"How to read latin like a computer. A case study of Latin noun chunking with SpaCy"
Vortrag von Patrick Burns (New York) | Digital Classicist Seminar
What are the strategies that people use to read Latin? What are the strategies that computer models used to “read”—that is, to process—Latin? And what we can learn about one from the other? This talk builds on my experience of reading Dexter Hoyos’s 2016 book Latin: How to Read it Fluently while training Latin language models for use with the natural language processing platform spaCy (i.e. LatinCy). Hoyos recommends a practice of reading that works left-to-right—from the first word of a sentence to its last—proceeding toward incremental and increasing awareness of the syntactic and semantic structures of the text. In particular, he shows students how they can mentally group related words into substructural units, illustrating the approach with sentence diagrams that delineate relationships between words and phrases. As I worked on LatinCy, I was struck by the (perhaps surprising) correspondence between Hoyos’ description of the Latin reading process with patterns of computational “reading” that arise in NLP model development. Just as Hoyos’s fluent Latin reader moves through the text making provisional guesses about the syntactic role of each word in context and revising these guesses as more information becomes available, so too do NLP pipelines both at training time and when deployed: text is input into pipelines where it is processed sequentially by components such as tokenizers, part-of-speech taggers, lemmatizers, and so on, in an effort to describe the text’s syntax and basic semantics. In this talk, I offer a comparison of human reading processes and computational reading processes with the specific case study of noun chunking. In order for the pipeline to properly return, for example, the noun chunk res populi Romani from Livy’s preface (i.e. Facturusne operae pretium sim si a primordio urbis res populi Romani perscripserim etc.), at a minimum the dependency parser needs to recognize the agreement of noun and adjective (populi Romani) and the correlation of the genitive with its head noun (res populi), which in turn requires that the POS tagger and the morphological tagger have performed properly as well (to say nothing of the tokenizer and lemmatizer). As I argue here, the interaction of these components reflects similar reading strategies found in Latin pedagogical literature (including Hoyos, but also Waldo Sweet, Daniel McCaffrey, Jacqueline Carlon, among others). By way of conclusion, I engage with Christopher Forstall and Walter Scheirer’s computational theory of the Latin reading mind (in 2019’s Quantitative Intertextuality) and offer some speculative remarks on where the future of Latin study may go when NLP pipelines like LatinCy are complemented and supplemented by large language models and other types of artificial textual intelligence.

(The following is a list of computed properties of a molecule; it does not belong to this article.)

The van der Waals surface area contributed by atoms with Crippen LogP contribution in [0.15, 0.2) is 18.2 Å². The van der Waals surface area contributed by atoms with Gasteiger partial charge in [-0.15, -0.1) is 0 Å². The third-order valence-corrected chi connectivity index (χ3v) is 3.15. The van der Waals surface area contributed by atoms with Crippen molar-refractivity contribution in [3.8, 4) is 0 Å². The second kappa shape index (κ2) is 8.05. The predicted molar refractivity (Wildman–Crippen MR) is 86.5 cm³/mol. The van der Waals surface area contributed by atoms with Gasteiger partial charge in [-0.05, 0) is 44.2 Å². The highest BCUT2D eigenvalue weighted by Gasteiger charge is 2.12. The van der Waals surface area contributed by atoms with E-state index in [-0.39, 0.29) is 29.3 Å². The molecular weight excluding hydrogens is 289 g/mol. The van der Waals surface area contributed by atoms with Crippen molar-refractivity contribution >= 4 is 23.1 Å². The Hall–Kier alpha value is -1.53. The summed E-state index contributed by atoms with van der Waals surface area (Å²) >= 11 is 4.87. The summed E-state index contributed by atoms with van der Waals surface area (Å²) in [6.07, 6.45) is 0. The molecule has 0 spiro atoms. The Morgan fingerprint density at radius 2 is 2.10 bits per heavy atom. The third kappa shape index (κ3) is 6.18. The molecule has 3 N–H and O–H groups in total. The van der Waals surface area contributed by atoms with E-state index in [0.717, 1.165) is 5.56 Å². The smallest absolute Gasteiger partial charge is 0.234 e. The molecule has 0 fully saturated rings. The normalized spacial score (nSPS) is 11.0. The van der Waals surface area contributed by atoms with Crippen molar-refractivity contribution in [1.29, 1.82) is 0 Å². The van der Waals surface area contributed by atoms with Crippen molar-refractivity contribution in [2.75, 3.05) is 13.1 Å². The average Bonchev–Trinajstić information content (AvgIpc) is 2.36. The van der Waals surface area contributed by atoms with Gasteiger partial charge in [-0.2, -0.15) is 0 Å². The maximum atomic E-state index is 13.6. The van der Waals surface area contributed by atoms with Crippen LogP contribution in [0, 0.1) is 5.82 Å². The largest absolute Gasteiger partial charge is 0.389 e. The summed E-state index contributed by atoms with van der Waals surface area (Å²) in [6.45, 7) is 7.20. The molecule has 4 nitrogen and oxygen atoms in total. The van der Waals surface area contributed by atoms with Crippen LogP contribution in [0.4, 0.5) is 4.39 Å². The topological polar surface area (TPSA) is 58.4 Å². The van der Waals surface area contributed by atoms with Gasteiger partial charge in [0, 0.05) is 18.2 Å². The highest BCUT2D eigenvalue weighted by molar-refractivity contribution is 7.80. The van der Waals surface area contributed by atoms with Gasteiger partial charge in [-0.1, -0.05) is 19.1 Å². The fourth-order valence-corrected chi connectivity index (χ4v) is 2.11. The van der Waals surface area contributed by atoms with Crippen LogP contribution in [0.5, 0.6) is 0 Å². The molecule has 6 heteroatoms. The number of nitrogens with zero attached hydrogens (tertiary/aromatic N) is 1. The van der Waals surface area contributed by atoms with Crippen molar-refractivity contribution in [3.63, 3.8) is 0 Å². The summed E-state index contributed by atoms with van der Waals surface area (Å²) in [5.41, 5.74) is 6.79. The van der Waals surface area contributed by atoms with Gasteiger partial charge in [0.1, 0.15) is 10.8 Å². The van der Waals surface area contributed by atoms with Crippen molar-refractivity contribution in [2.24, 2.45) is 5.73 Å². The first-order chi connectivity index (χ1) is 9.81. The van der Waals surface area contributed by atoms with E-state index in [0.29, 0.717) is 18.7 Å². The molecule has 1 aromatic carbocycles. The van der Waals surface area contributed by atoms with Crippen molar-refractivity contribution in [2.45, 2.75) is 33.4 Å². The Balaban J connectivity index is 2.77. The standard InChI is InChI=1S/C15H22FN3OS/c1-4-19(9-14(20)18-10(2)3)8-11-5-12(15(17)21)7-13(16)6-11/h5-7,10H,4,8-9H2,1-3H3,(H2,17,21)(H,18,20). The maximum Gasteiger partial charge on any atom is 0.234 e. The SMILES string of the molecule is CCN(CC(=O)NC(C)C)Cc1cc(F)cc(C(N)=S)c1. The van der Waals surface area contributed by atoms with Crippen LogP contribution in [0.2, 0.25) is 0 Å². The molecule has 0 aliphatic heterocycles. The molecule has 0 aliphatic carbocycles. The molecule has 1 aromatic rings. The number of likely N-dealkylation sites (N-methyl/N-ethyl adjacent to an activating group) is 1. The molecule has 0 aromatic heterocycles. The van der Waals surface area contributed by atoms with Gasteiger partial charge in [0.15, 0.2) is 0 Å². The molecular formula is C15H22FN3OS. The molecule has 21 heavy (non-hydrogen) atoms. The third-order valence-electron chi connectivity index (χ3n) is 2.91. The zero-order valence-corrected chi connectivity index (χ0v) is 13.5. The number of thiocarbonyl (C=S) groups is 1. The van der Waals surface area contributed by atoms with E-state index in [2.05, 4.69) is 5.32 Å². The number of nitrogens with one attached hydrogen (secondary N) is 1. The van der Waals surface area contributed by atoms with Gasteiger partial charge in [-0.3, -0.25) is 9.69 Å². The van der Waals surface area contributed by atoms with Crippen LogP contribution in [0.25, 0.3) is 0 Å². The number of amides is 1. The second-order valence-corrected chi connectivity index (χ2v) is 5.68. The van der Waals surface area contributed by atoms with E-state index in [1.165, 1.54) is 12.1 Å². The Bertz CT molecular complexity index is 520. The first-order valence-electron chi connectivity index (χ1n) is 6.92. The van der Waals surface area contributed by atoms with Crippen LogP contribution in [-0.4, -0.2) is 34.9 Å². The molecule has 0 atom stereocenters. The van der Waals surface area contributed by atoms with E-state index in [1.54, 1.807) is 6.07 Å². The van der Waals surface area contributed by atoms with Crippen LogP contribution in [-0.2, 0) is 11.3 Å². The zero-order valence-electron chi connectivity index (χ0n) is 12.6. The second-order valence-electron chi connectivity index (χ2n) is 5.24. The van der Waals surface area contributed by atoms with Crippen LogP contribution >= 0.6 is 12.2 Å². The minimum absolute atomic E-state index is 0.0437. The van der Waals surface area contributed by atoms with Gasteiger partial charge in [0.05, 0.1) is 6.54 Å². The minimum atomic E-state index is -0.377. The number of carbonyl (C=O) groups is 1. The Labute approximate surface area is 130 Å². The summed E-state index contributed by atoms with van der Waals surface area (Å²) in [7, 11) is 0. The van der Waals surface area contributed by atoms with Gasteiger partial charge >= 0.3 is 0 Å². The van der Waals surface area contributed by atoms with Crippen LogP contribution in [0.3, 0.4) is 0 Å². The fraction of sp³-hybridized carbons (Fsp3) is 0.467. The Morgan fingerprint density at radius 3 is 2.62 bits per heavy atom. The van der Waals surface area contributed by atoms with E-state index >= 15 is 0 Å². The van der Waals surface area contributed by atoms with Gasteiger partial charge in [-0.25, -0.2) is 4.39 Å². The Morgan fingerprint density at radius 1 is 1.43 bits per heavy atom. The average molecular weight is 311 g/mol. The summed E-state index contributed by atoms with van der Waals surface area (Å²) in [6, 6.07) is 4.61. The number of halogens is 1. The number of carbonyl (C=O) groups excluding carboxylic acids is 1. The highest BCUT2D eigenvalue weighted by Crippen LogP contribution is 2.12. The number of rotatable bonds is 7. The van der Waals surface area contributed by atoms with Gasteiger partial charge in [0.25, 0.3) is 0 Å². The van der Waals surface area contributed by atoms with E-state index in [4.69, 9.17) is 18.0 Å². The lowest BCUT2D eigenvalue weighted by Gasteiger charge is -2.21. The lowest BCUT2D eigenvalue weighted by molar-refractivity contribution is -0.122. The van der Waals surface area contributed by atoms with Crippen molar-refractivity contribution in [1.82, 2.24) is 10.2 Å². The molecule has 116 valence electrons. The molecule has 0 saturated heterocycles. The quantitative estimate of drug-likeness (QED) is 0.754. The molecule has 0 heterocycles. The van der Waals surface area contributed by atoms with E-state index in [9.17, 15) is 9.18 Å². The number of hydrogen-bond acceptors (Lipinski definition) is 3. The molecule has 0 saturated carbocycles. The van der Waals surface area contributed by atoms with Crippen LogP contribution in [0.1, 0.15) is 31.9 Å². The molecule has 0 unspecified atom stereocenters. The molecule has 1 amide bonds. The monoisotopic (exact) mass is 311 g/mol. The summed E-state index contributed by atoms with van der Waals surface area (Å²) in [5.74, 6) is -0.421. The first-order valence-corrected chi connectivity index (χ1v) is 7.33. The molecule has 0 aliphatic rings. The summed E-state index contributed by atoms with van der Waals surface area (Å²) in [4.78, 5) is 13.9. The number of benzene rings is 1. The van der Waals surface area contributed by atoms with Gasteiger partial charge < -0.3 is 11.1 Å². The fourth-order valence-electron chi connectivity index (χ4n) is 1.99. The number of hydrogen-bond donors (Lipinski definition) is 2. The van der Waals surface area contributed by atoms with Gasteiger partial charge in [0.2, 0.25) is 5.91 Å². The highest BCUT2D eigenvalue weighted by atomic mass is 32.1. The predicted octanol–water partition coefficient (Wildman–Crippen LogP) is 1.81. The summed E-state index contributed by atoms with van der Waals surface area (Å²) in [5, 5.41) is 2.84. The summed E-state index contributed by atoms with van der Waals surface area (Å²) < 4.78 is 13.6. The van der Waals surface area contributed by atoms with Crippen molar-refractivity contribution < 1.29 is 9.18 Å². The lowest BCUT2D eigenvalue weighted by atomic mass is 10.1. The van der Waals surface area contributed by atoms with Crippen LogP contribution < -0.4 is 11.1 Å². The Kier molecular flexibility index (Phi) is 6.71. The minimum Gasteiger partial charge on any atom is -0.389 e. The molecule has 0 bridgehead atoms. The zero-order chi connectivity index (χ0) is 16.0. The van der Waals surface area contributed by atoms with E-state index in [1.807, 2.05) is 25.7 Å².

Zeit & Ort
16.01.2024 | 16:00 c.t.
Berlin-Brandenburgische Akademie der Wissenschaften
Unter den Linden 8
oder per Zoom